Any wearable tracker I’m writing about – I go through phases where I will wear a tracker for a while before and after I write about it. I think I wore the Fitbit One for a month and the Mistfit Shine for a little longer. I’ve consistently worn the Jawbone UP because I love the way it looks, but as you’ve probably read in my latest post on the Jawbone UP, it still has some issues, as does most wearables. I’m looking forward to the Fitbit Force next!”   

MT: How has writing Alexisavvy for a year and half changed your habits or your life in general?

“When I was a healthcare private equity investor, I was often asked by friends for my opinion on which wearables I liked best, or what cool consumer health app I would invest in. And honestly, I couldn’t really give them an answer because in my day job I was looking to invest in pharmaceutical companies and lab businesses, not consumer health tech companies. So Alexisavvy.com was born – and yes, it’s definitely made me more aware of my exercise and diet. I’ve reviewed more than eighty wearable devices and apps and each time I try to test the product. My experience with Sessions has gotten me to run at least four times a week and I look forward to my walks to and from work.”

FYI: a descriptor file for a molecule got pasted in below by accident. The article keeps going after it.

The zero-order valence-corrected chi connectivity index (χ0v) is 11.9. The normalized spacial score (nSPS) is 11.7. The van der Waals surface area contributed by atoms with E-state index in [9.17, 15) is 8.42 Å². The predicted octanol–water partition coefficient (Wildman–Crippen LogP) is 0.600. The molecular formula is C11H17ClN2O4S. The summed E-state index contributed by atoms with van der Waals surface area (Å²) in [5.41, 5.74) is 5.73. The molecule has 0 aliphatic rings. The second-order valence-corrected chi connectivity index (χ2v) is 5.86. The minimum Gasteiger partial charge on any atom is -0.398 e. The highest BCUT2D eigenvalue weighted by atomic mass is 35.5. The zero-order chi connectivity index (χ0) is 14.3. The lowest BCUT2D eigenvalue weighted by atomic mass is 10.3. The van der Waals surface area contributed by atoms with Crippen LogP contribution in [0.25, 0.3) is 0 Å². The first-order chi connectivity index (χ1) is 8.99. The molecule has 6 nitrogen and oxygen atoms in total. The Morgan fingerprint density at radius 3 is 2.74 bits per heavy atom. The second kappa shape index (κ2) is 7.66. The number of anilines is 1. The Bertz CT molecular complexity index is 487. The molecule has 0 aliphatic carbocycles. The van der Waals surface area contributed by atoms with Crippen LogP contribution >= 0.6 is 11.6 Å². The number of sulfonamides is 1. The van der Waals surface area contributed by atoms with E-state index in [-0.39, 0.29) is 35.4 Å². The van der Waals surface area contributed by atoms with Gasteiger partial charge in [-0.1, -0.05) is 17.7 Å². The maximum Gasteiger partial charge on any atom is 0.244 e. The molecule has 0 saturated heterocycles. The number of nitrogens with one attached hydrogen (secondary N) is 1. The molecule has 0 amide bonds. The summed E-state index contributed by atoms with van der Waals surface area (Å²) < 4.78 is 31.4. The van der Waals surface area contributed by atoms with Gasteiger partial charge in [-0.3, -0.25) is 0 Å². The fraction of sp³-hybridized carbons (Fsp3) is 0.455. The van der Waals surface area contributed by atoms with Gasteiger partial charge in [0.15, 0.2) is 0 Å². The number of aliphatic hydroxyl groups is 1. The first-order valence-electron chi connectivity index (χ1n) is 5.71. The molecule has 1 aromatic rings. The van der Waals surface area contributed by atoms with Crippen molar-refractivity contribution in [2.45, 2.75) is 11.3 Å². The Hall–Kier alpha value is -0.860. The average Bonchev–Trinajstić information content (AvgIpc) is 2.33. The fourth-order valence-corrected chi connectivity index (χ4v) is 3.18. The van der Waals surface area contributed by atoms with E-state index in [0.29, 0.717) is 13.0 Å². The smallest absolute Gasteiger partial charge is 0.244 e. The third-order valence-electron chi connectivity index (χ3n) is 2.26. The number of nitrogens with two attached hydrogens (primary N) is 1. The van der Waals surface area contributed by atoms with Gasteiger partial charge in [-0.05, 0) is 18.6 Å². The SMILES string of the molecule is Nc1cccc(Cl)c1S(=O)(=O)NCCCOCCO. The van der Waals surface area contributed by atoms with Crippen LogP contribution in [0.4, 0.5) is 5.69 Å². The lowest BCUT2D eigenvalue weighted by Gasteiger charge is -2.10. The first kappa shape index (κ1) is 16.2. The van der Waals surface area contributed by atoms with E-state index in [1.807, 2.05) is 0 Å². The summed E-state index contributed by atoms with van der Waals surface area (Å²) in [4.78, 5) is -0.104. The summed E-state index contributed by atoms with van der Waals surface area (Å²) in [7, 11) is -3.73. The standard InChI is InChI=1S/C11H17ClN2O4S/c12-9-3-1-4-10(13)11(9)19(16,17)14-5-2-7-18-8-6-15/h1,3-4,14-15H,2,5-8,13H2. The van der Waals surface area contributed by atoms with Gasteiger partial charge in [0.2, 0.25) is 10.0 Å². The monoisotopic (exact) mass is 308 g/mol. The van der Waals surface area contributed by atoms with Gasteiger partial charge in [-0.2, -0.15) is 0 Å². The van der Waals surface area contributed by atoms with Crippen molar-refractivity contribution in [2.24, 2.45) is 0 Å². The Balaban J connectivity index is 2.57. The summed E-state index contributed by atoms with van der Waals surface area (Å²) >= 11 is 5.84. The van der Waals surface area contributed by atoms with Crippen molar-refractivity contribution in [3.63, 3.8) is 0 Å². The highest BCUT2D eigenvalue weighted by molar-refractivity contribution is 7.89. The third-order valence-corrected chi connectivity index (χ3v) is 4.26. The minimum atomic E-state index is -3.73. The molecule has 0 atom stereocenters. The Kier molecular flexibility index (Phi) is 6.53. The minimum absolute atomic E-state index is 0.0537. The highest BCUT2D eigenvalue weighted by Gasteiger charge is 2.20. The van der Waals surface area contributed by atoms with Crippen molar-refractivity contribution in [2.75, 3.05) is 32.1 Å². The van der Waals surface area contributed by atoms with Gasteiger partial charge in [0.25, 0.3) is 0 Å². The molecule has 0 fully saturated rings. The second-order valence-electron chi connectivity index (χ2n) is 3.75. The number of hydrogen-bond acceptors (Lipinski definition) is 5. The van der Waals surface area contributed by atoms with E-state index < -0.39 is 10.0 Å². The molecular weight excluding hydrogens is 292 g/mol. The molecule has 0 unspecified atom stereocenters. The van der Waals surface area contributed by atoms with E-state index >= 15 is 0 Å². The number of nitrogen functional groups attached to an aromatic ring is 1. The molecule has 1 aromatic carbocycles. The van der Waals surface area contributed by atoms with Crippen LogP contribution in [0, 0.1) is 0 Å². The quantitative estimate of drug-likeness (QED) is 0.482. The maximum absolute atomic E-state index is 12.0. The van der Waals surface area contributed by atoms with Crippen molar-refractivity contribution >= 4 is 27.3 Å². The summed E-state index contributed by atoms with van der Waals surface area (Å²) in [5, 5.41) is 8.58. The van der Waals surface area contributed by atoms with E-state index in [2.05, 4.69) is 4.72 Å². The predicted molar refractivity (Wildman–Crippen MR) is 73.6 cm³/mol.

After answering Melissa’s questions, I was intrigued to see how exactly my weight fluctuated since I started Alexisavvy. I looked back on my Withings Scale data, various app analytics, and my health records – from early 2011 to October 2013, I lost 10% of my body weight and kept up with regular exercise (something I didn’t do in college or banking). I can’t properly conclude whether this is because I changed jobs, moved to a more running friendly environment, or started a healthcare blog. However, I do know that keeping track of my health and exercise has kept me better in tune with my body.